Scott Henderson saying goodbye after decades on campus

Scott Henderson is preparing for the curtain to close on his lengthy Brock University career.

The Associate Professor of Communication, Popular Culture and Film (CPCF) has made his mark on campus as a dedicated teacher, Chair of the University’s Senate, a respected Oscar prognosticator and tireless administrator.

He will close his Brock chapter at the end of the month, moving on to become Dean and Head of the Durham campus of Trent University beginning July 1.

Henderson arrived at Brock in 1991 to teach in what was then called Film Studies, Drama and Visual Arts in the Faculty of Humanities. Within a few years, as interest in the program exploded, the need for a separate unit became clear and the Department of Communication, Popular Culture and Film was born.

“It was a unique program that just hit the right era and it became more significant as people were becoming aware of the importance of communications with digital and online media,” he said.

Technical advancements meant the 16-millimetre films of his early classes soon gave way to VHS tapes, then laser discs, DVDs, Blu-rays and now digital files.

“That’s one of the biggest changes,” he said. “It used to be that, in May, you’d be mapping out next year’s course, requesting films and hoping that they would come.”

Sometimes, he said, if copies were scarce, course schedules would have to be rearranged until the films were available.

Throughout his career, Henderson has enjoyed teaching, whether with small groups doing directed readings or in large lecture halls.

He has also held many service roles at Brock and participated in several committees. Before taking on the role of Chair of CPCF from 2013-16, he wanted to know more about the inner workings of the University and put his name forward for Senate.

“After 20 years of teaching, it was nice to be doing something different, and to see a different side of the University,” he said. Henderson held the role of Senate Chair from 2015-17, before being re-elected to the position for 2018-19. He will remain Senate Chair until the end of next week’s Convocation ceremonies, before passing the reins to Professor Don Cyr, Senate Chair for 2019-20.

Henderson was surprised to discover a passion for some of the minutiae of administration, “things like meeting minutes, Robert’s Rules and the Faculty Handbook.”

But, he said, the most rewarding thing about working on Senate has been the opportunity to meet colleagues outside his own department and to learn what different people are doing across the University.

“There’s a lot of really good people here at Brock, a really good energy,” he said. “There are moments when we’re uncertain about ourselves, but I think the big picture is that we’re going the right way. There’s a lot to be excited about.”

He is confident CPCF will continue to thrive after he leaves.

“I’m leaving behind a dynamic department,” he said. “We’ve been growing leaps and bounds. We’ve got some innovative faculty, and our recent hires have lots of great ideas.”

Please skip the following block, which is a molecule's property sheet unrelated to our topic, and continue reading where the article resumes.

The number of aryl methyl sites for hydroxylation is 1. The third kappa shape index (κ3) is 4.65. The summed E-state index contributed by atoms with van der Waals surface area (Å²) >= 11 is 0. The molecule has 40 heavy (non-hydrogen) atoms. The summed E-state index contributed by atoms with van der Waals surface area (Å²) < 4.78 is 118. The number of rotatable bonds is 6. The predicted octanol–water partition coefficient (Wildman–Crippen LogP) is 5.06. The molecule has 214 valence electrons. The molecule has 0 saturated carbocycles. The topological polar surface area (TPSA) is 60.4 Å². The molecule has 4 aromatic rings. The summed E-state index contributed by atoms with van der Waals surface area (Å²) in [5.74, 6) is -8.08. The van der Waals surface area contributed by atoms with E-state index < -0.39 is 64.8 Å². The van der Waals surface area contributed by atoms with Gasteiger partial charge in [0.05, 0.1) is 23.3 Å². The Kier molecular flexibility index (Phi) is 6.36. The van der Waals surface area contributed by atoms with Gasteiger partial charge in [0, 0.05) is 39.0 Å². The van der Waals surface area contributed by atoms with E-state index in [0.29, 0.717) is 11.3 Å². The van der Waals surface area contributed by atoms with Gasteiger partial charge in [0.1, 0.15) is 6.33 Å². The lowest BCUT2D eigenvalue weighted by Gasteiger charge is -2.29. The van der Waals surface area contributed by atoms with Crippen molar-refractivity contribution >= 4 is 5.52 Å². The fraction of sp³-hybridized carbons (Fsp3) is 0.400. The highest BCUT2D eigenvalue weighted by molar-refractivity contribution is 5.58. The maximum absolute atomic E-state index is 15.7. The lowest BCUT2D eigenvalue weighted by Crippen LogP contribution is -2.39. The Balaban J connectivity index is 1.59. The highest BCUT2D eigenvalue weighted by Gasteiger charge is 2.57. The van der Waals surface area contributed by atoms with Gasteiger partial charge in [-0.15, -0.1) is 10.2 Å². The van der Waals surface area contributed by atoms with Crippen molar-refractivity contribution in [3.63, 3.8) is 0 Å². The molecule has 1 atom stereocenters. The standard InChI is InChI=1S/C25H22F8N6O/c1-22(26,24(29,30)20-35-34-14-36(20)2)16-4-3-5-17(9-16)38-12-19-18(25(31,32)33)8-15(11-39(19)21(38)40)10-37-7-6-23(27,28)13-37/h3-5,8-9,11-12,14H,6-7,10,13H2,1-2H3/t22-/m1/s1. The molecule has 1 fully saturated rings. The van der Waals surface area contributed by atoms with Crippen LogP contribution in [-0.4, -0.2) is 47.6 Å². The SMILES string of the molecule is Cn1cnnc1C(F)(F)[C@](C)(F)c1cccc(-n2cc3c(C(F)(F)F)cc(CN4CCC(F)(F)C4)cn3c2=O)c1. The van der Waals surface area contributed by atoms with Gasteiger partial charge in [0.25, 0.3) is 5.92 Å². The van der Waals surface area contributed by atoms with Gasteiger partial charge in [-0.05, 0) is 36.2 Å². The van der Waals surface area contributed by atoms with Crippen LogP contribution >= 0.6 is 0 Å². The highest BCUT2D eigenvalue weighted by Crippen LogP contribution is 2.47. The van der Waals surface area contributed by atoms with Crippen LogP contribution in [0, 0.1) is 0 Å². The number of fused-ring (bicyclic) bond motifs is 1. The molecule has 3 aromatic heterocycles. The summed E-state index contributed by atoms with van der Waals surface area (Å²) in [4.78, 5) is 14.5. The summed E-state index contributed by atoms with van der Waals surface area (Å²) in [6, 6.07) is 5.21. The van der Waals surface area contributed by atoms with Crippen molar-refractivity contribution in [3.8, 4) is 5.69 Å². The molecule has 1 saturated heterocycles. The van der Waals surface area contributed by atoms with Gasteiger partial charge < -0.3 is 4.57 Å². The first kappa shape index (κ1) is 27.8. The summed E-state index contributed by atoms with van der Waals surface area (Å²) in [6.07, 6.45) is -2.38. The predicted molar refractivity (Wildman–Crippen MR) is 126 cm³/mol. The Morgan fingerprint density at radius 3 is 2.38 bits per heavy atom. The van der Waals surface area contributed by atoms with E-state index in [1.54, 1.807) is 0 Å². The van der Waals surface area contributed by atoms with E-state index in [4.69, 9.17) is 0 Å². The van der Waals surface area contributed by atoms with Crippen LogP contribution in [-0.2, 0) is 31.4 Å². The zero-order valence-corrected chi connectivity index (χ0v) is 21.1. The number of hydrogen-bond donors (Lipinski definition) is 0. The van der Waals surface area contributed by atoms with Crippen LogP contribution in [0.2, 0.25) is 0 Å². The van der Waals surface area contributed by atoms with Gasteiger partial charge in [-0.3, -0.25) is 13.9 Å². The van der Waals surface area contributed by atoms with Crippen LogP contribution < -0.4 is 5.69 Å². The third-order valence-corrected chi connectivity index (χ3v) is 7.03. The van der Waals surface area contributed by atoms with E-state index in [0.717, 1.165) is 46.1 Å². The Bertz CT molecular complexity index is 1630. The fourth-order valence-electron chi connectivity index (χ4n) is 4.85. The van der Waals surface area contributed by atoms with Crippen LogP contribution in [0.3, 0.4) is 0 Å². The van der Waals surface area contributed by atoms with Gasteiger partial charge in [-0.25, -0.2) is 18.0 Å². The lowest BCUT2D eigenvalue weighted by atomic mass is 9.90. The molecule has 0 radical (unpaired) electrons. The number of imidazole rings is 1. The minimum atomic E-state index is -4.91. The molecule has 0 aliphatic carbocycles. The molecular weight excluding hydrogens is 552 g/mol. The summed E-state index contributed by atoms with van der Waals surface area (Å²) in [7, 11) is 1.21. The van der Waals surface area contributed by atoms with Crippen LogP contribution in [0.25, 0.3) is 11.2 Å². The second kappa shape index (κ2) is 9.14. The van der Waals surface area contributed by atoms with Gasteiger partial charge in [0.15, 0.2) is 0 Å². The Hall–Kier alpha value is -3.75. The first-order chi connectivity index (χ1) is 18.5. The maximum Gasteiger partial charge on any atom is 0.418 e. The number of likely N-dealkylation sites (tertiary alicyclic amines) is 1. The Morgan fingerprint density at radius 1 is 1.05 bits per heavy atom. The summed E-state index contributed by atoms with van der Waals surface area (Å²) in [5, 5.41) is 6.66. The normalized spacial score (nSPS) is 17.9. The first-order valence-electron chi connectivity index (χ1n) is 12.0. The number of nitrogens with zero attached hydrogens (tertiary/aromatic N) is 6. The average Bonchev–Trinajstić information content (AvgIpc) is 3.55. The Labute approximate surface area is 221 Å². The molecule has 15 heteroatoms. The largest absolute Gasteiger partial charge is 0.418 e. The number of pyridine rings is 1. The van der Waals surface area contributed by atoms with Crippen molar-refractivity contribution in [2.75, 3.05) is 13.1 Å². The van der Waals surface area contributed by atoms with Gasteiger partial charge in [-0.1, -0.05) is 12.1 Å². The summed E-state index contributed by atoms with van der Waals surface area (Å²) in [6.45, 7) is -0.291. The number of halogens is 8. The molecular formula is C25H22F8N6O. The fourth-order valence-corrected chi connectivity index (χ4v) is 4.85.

Brock President Gervan Fearon praised Henderson for making “significant contributions to the University and the broader community at numerous levels.”

“As a teacher with us for nearly 30 years, Professor Henderson has inspired and energized literally generations of students in ways that will enrich them for the rest of their lives,” he said.  

“He has also been a catalyst of renewal and change as an administrator, serving as Chair of his academic department as well as the Chair of Senate. As Chair of Senate, he was instrumental in helping to foster a collegial environment, as well as faculty and staff engagement in developing the University’s new Integrated Strategic Plan, and helping ensure its approval and implementation.

“We are saddened to see Scott go, but recognize the terrific opportunity for him to contribute to post-secondary education at another institution in Ontario and we all wish him the best in his new leadership role.”

Being involved in the development of the new strategic plan was a highlight for Henderson. “I’ll miss seeing some of that unfold,” he said.

“And I’ll certainly miss Niagara. It’s a great place to live with the access to the outdoors, to nature, to the Falls and the wineries; A nice mix of everything.”

Another change Henderson witnessed during his time at Brock has been the revitalization of downtown St. Catharines.

“It was a ghost town when I got here in ’91,” he said. “Now, there’s a different dynamic. Brock has been a significant part of that with the Marilyn I. Walker School of Fine and Performing Arts, with our engagement with the community and the role that students play. It’s a big population in a small city that has changed the dynamic for the better.”

Faculty of Social Sciences Dean Ingrid Makus surprised Henderson at a recent departmental reception held in his honour with a light-hearted poem she wrote for him.

“It was great,” Henderson says of the poem. “It’s definitely among my collection of mementos from Brock.”

Makus noted his “outstanding” teaching, writing and research as well as his many acts of administrative service for the University. 

When Henderson finally closes his office door in Scotiabank Hall, he will be sorely missed by students and colleagues alike, she said.

Until his departure from Brock, Henderson continues to chair Senate and will preside over the Convocation ceremony for the Faculty of Social Sciences.

Henderson experienced a lot of change in his 28 years at Brock. And there’s more change coming. Besides starting a new job, he’s also expecting his first grandchild in August.

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